As you outgrow an existing network-attached storage device that isn’t upgradeable, you may think of buying a newer higher-capacity NAS.
The older NAS is a secondary network data storage
This is something I have done lately as I outgrew the Western Digital MyBook World Edition’s 1Tb capacity and received a 3Tb Seagate GoFlex Home NAS as a birthday gift. Here, I was able to move my “work” data and system backups to the GoFlex while running the My Book World Edition as a DLNA Media Server for my photos and music. I could run either of these units as part of shifting data between two computers or run the My Book also as a data store for drivers, anti-virus, service packs and similar computer-service needs.
Spreading data storage across multiple units
Here, you don’t need to get rid of the older NAS, but run it as a secondary unit. For example, you could simply move most of the data like backup data or work-in-progress data off the older unit to the newer unit and run the older unit as a media server or simple data drop-off point. This can come in handy if you have to shift user-created data from that old half-dead laptop to that shiny new fast laptop before you retire it, or keep a collection of drivers and service packs for when you have to install new computers.
Separating business and personal data
In some cases, you could move business data to the newer NAS and have personal data on the older unit so you can segment the units easily for tax or corporate reimbursement purposes.
Your children and their data
The same situation can also be a boon for your teenage or young-adult child where they can keep their data and file-based media on the older NAS. Here, it then makes it easier for them to shift their data out with them when they grow their wings and leave the family nest. Here, they can use this device with a DLNA-compliant media player to play out their music at their new location as well as operating it as extra / backup storage space for their computer.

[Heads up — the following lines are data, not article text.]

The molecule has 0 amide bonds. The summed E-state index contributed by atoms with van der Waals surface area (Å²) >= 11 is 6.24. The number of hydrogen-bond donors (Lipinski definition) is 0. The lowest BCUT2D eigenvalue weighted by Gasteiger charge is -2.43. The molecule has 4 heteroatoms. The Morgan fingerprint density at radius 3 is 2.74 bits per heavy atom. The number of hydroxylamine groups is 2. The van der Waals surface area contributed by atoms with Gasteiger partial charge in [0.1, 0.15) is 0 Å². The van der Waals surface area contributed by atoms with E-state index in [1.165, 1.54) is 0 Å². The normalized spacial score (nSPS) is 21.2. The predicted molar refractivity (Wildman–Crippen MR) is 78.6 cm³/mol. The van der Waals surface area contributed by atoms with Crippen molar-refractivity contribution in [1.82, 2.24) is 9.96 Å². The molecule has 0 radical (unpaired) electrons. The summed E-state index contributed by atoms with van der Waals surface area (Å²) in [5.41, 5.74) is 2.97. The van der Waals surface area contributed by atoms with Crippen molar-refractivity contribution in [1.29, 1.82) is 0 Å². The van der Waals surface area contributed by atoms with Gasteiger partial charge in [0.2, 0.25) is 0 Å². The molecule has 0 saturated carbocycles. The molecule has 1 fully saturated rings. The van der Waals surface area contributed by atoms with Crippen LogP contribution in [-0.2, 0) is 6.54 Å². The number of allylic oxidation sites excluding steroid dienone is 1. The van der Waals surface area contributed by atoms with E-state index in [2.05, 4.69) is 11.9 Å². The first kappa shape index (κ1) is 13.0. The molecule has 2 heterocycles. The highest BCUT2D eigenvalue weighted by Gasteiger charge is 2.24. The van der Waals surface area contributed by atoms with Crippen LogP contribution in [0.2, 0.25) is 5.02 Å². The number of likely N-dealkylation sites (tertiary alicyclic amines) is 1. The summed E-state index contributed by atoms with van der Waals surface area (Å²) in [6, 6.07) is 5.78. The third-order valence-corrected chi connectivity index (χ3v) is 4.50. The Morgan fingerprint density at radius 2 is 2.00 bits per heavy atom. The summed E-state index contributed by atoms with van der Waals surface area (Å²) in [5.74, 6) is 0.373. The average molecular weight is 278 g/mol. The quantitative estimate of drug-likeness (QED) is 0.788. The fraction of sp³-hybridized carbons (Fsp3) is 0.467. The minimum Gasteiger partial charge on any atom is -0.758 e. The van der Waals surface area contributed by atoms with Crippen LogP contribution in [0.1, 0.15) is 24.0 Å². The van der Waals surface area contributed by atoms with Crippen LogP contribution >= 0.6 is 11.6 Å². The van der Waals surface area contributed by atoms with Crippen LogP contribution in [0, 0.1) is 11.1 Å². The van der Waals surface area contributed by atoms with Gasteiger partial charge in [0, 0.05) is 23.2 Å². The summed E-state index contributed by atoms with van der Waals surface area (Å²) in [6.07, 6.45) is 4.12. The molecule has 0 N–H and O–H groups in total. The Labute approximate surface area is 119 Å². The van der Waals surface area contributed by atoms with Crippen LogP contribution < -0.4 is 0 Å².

Media storage in another location
Similarly, you may be responsible for another small home network such as one at your vacation or seasonal home; or the “family house”. Here, the older network-attached storage unit could serve as the hub of a DLNA-based network media setup for this location with similar media content, especially music and video, at that location.
Auxiliary data storage at your small business
The small NAS that has been supplanted by your larger or more flexible unit can work as an auxiliary storage service for your small business. An example of this is to keep a small-business NAS working the mission-critical data with high security while you have the small NAS doing tasks such as being a DLNA media server in the context of a smart TV or Blu-Ray player providing cost-effective digital signage for your business.
Therefore it doesn’t mean that you have to retire that small one-disk network-attached-storage device when you outgrow it and buy a newer better unit.